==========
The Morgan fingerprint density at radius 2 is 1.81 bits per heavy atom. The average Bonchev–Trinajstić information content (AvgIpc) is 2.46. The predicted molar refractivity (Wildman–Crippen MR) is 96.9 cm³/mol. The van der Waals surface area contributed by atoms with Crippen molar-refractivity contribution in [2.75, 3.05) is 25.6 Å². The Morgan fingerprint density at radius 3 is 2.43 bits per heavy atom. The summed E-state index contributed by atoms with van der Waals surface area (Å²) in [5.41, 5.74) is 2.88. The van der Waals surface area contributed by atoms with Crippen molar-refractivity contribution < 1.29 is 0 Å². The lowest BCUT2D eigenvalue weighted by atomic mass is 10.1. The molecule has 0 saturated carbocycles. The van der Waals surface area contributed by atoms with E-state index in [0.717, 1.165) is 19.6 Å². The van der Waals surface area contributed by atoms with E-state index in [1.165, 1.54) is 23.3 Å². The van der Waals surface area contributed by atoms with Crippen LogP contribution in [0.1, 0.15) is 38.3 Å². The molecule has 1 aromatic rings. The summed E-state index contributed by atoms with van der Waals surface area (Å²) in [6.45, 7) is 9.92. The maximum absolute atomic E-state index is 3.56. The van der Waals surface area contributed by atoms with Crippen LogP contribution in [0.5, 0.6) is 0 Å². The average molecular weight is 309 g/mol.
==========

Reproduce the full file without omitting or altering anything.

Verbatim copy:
The Morgan fingerprint density at radius 2 is 1.81 bits per heavy atom. The average Bonchev–Trinajstić information content (AvgIpc) is 2.46. The predicted molar refractivity (Wildman–Crippen MR) is 96.9 cm³/mol. The van der Waals surface area contributed by atoms with Crippen molar-refractivity contribution in [2.75, 3.05) is 25.6 Å². The Morgan fingerprint density at radius 3 is 2.43 bits per heavy atom. The summed E-state index contributed by atoms with van der Waals surface area (Å²) in [5.41, 5.74) is 2.88. The van der Waals surface area contributed by atoms with Crippen molar-refractivity contribution < 1.29 is 0 Å². The lowest BCUT2D eigenvalue weighted by atomic mass is 10.1. The molecule has 0 saturated carbocycles. The van der Waals surface area contributed by atoms with E-state index in [0.717, 1.165) is 19.6 Å². The van der Waals surface area contributed by atoms with E-state index in [1.165, 1.54) is 23.3 Å². The van der Waals surface area contributed by atoms with Crippen LogP contribution in [0.1, 0.15) is 38.3 Å². The molecule has 1 aromatic rings. The summed E-state index contributed by atoms with van der Waals surface area (Å²) in [6.45, 7) is 9.92. The maximum absolute atomic E-state index is 3.56. The van der Waals surface area contributed by atoms with Crippen LogP contribution in [0.5, 0.6) is 0 Å². The average molecular weight is 309 g/mol.